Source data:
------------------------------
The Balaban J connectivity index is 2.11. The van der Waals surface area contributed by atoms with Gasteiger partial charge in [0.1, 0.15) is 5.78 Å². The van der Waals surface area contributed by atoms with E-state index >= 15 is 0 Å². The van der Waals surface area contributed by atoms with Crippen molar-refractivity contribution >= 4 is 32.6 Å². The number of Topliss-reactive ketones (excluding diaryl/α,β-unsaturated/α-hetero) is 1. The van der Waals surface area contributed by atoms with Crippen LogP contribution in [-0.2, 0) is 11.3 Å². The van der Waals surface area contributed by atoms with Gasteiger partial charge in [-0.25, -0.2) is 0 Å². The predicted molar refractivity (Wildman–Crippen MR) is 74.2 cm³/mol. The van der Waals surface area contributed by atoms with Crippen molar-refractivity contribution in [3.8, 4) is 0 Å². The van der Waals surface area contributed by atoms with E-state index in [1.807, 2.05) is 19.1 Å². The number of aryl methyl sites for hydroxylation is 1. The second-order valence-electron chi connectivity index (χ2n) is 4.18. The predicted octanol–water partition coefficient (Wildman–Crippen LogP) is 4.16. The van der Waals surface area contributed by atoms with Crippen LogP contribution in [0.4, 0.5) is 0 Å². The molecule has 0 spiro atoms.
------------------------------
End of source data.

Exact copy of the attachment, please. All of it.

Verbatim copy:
The Balaban J connectivity index is 2.11. The van der Waals surface area contributed by atoms with Gasteiger partial charge in [0.1, 0.15) is 5.78 Å². The van der Waals surface area contributed by atoms with E-state index >= 15 is 0 Å². The van der Waals surface area contributed by atoms with Crippen molar-refractivity contribution >= 4 is 32.6 Å². The number of Topliss-reactive ketones (excluding diaryl/α,β-unsaturated/α-hetero) is 1. The van der Waals surface area contributed by atoms with Crippen LogP contribution in [-0.2, 0) is 11.3 Å². The van der Waals surface area contributed by atoms with Gasteiger partial charge in [-0.25, -0.2) is 0 Å². The predicted molar refractivity (Wildman–Crippen MR) is 74.2 cm³/mol. The van der Waals surface area contributed by atoms with Crippen molar-refractivity contribution in [3.8, 4) is 0 Å². The van der Waals surface area contributed by atoms with E-state index in [1.807, 2.05) is 19.1 Å². The number of aryl methyl sites for hydroxylation is 1. The second-order valence-electron chi connectivity index (χ2n) is 4.18. The predicted octanol–water partition coefficient (Wildman–Crippen LogP) is 4.16. The van der Waals surface area contributed by atoms with Crippen LogP contribution in [0.4, 0.5) is 0 Å². The molecule has 0 spiro atoms.